Tips on Deciding (With Your Pediatrician) Whether Ear Tubes are Right for Your Child
Ear tubes became common in the 1970s for children who had recurring ear infections.
The belief in the medical community was that when fluid remained in the middle
ear after treatment for an ear infection, a child could face impaired hearing
and problems with speech, learning and behavior.
Ear tubes are still popular. About 700,000 thousand children in the United
States still receive them. But the results of some studies have shown that fewer
children may really need ear tubes, and that ear tubes may actually make things
worse in some cases. It seems that for otherwise healthy children, fluid that
lingers in the ear for several months after an ear infection may have no long-term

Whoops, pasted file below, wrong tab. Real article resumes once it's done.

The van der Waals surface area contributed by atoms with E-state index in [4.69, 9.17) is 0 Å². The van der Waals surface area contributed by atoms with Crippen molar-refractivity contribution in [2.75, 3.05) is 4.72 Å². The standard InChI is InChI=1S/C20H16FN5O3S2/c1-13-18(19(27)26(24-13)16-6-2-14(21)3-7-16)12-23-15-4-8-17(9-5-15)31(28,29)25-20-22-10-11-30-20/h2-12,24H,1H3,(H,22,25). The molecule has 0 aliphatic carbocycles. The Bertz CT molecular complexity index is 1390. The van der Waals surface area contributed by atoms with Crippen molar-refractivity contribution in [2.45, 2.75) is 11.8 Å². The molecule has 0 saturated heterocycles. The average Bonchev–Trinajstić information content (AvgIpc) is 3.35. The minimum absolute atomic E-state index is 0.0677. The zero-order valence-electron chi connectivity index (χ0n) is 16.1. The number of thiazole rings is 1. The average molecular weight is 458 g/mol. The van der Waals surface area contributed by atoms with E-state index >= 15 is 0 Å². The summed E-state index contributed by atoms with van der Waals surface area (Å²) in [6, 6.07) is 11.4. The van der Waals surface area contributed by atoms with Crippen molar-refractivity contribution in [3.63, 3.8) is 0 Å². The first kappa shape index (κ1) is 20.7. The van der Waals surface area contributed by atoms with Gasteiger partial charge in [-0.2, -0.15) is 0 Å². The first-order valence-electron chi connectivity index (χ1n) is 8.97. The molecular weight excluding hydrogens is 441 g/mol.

effects at all. There may be some short-term mild- to-moderate healing loss,
but children generally catch up with their peers as the fluid eventually drains.
Here are some recommendations from the experts in this field:
Children should be considered candidates for ear tube insertion surgery
if the fluid lingers for four months or longer and if their hearing loss is
40 decibels or more.
Children with fluid that lingers four months or longer who do not have
a 40 decibel hearing loss (or worse) should undergo "watchful waiting,"
having assessments every three to six months.
When children have fluid problems, but not serious hearing loss, parents
can take the following steps to compensate for temporary hearing loss:
Speak closely to your child
Face your child when speaking to him or her
Keep your patience when your child asks you to repeat your words
Ask teachers to allows your child to sit at the front in the classroom
American Academy of Pediatrics; Archives of Pediatric and Adolescent Medicine, December 2005; New England Journal of Medicine, August 2005; Pediatrics, October 2002; New York Times, "Ear Infection? Think Twice Before Inserting a Tube," 15 August 2006